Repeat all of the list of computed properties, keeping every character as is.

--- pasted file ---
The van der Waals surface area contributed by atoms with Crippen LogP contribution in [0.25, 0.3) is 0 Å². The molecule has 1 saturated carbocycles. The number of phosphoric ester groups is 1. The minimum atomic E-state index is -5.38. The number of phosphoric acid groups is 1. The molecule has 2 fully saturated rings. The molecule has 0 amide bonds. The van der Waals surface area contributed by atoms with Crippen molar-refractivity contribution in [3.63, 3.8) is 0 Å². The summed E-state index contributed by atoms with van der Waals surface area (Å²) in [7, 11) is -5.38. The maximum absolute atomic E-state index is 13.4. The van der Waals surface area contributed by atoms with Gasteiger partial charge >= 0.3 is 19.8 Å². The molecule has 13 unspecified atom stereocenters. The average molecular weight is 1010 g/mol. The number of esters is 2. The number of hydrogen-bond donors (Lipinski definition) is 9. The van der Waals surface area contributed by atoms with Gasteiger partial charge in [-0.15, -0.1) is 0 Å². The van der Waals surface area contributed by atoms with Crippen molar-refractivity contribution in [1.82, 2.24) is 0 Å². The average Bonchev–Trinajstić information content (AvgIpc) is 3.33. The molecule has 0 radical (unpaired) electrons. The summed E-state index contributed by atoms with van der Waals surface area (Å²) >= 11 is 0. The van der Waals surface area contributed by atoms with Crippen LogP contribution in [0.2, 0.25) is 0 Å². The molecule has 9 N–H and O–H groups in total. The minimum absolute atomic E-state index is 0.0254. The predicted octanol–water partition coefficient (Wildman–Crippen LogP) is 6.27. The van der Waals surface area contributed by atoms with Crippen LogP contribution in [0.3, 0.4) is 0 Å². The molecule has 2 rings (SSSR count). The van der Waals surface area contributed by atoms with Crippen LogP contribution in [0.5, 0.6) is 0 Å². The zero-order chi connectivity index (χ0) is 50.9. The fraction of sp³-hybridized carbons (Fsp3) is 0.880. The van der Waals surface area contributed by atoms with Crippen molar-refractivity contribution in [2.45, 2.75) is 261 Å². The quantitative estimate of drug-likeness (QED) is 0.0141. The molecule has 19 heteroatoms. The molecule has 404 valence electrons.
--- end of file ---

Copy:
The van der Waals surface area contributed by atoms with Crippen LogP contribution in [0.25, 0.3) is 0 Å². The molecule has 1 saturated carbocycles. The number of phosphoric ester groups is 1. The minimum atomic E-state index is -5.38. The number of phosphoric acid groups is 1. The molecule has 2 fully saturated rings. The molecule has 0 amide bonds. The van der Waals surface area contributed by atoms with Crippen molar-refractivity contribution in [3.63, 3.8) is 0 Å². The summed E-state index contributed by atoms with van der Waals surface area (Å²) in [7, 11) is -5.38. The maximum absolute atomic E-state index is 13.4. The van der Waals surface area contributed by atoms with Gasteiger partial charge >= 0.3 is 19.8 Å². The molecule has 13 unspecified atom stereocenters. The average molecular weight is 1010 g/mol. The number of esters is 2. The number of hydrogen-bond donors (Lipinski definition) is 9. The van der Waals surface area contributed by atoms with Gasteiger partial charge in [-0.15, -0.1) is 0 Å². The van der Waals surface area contributed by atoms with Crippen molar-refractivity contribution in [1.82, 2.24) is 0 Å². The average Bonchev–Trinajstić information content (AvgIpc) is 3.33. The molecule has 0 radical (unpaired) electrons. The summed E-state index contributed by atoms with van der Waals surface area (Å²) >= 11 is 0. The van der Waals surface area contributed by atoms with Crippen LogP contribution in [0.2, 0.25) is 0 Å². The molecule has 9 N–H and O–H groups in total. The minimum absolute atomic E-state index is 0.0254. The predicted octanol–water partition coefficient (Wildman–Crippen LogP) is 6.27. The van der Waals surface area contributed by atoms with Crippen LogP contribution in [0.3, 0.4) is 0 Å². The molecule has 2 rings (SSSR count). The van der Waals surface area contributed by atoms with Crippen LogP contribution in [0.5, 0.6) is 0 Å². The zero-order chi connectivity index (χ0) is 50.9. The fraction of sp³-hybridized carbons (Fsp3) is 0.880. The van der Waals surface area contributed by atoms with Crippen molar-refractivity contribution in [2.45, 2.75) is 261 Å². The quantitative estimate of drug-likeness (QED) is 0.0141. The molecule has 19 heteroatoms. The molecule has 404 valence electrons.